Oscar nominee Lucas Hedges makes his stage debut in Anna Jordan’s raw British import at Manhattan’s Lucille Lortel Theatre.
If you ever wondered how two teenaged boys would fare if they didn’t go to school, didn’t eat much, hardly ever went outside, and spent their days watching porn and playing video games, Anna Jordan’s play Yen offers a case study. While the boys have some fun when left to their own devices, it’s hardly surprising when bad things happen. Luckily, Jordan (an Englishwoman who won the 2017 Bruntwood Prize for Playwriting for Yen) provides a few jolts and surprises in the course of her tough, unsparing play. It isn’t always pleasant to watch, and it isn’t for everyone, but Yen definitely packs a punch.
Previously staged at London’s Royal Court Theatre, Yen has been given a first-rate production by MCC Theater at the Lucille Lortel Theatre in the West Village. Director Trip Cullman has worked with young actors in plays like Punk Rock and Significant Other. Here he works his magic with Lucas Hedges and Justice Smith. Deservedly Oscar-nominated for his acting in Manchester by the Sea, Hedges is making his stage debut and rises to the occasion with a thoughtful, slow-burning performance.
Hedges plays Hench (real name Paul), an aimless 16-year-old who shares a London flat with his 14-year-old brother Bobbie (Smith). School dropouts, they share a sofa bed in their dreary living room. Their dog Taliban, locked in the bathroom, barks occasionally when the boys yell or wrestle. When the play opens, they’re watching and discussing porn. Later they spend a lot of time playing violent video games.
Their mother Maggie (Ari Graynor), who spends most of her time at her boyfriend’s place, provides minimal food and clothing for her sons. When she does turn up, she’s so drunk that the boys have to drag her in off the street and sit on her to stop her convulsing. Maggie is not a cute alcoholic. In fact, she seems to be angling for worst mother of the year, or maybe the century. Yen brings to mind British working-class dramas of the ‘50s and ‘60s, and Maggie is an even more delinquent and uncaring mother than the one in Shelagh Delaney’s A Taste of Honey. In the first act, Maggie is downright irredeemable. When she finally tries to clean up her act, Graynor makes her almost likable.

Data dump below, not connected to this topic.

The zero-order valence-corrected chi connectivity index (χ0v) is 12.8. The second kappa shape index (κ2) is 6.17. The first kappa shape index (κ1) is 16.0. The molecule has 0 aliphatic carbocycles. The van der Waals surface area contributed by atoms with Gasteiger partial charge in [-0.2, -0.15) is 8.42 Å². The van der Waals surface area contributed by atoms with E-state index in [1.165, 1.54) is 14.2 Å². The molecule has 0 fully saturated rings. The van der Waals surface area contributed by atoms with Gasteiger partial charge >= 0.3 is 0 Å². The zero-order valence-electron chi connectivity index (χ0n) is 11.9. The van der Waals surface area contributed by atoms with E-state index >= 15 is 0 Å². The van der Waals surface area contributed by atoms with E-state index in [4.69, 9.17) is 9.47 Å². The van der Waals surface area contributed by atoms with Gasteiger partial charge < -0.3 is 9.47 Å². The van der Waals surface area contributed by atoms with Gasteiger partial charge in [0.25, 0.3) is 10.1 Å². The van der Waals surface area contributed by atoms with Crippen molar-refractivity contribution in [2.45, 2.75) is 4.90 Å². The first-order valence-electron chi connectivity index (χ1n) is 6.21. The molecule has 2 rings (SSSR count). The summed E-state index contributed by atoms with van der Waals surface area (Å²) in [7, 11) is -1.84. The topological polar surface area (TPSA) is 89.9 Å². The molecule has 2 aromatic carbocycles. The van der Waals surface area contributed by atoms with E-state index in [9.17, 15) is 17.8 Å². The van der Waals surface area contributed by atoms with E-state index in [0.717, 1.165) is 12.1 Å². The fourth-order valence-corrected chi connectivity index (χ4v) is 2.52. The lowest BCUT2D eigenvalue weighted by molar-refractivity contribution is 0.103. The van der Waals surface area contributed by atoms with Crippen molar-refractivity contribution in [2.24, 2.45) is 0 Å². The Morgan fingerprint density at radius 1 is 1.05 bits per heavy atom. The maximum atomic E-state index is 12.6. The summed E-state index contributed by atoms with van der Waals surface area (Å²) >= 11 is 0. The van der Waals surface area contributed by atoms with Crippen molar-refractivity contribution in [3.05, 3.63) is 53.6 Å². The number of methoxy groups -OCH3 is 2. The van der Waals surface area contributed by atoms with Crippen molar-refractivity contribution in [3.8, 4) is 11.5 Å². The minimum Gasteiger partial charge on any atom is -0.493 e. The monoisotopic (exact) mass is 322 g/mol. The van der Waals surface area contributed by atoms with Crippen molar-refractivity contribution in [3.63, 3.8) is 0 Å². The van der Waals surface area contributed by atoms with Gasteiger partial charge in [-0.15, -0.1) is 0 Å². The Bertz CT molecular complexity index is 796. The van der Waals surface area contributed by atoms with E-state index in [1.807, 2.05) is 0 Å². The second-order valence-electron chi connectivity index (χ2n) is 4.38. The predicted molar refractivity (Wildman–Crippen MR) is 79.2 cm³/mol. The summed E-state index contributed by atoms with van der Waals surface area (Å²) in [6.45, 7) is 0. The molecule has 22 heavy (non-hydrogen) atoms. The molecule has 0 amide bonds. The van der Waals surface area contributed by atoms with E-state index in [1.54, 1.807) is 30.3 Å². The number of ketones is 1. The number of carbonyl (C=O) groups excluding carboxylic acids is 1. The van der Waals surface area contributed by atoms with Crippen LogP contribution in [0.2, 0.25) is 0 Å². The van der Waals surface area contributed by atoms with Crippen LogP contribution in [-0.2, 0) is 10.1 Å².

The character who really shakes things up is an outsider: 16-year-old neighbor Jen (Stefania LaVie Owen). The boys thought she was watching their apartment because she had a crush on Hench. It turns out she was worried about their dog, since she hears him barking but never sees him being walked. While Jen seems well-adjusted, she reveals some grim details from her past. She and her mum moved from Wales after her dad died. Hench and Bobbie had different fathers who are also dead. Maggie says Hench’s father drowned after he saved a child who fell through ice. Too bad it’s a fairy tale: his death actually came from a needle.
Jordan doesn’t sugarcoat anything. Though one wonders why a social worker hasn’t dragged the boys to school, their life in the squalid apartment feels disturbingly real. Jordan’s dialogue rings true. Whenever Hench gets annoyed, Bobbie’s favorite response is “Don’t have a period.” The American actors’ London accents sounded good to me, though a Brit might spot occasional lapses.
Yen includes violent events, on stage and off, which is one reason not everyone will enjoy it. Bobbie’s screaming fit isn’t fun to watch. He is so hyper you want to hand him some Ritalin. Jumping around and grunting like an ape, he’s a trapped wild child. The ape noises get tired after a while, and Justice Smith’s relentless energy sometimes upstages the quieter, more introspective work by Hedges (whose character is calmer, but also troubled). Though Hedges is 20, he’s slight enough to be convincing as an undernourished 16-year-old.
Yen is a slice of sordid London life—Bleak House, if you will. Cullman’s production reinforces the play’s unvarnished, raw style with blaring music and grainy, jittery black-and-white projections between scenes. A playwright to watch, Jordan clearly doesn’t want audiences to feel comfortable. Yet she does offer glimmers of hope amid the brutal reality. As Jen explains, “yen” means a longing for something better.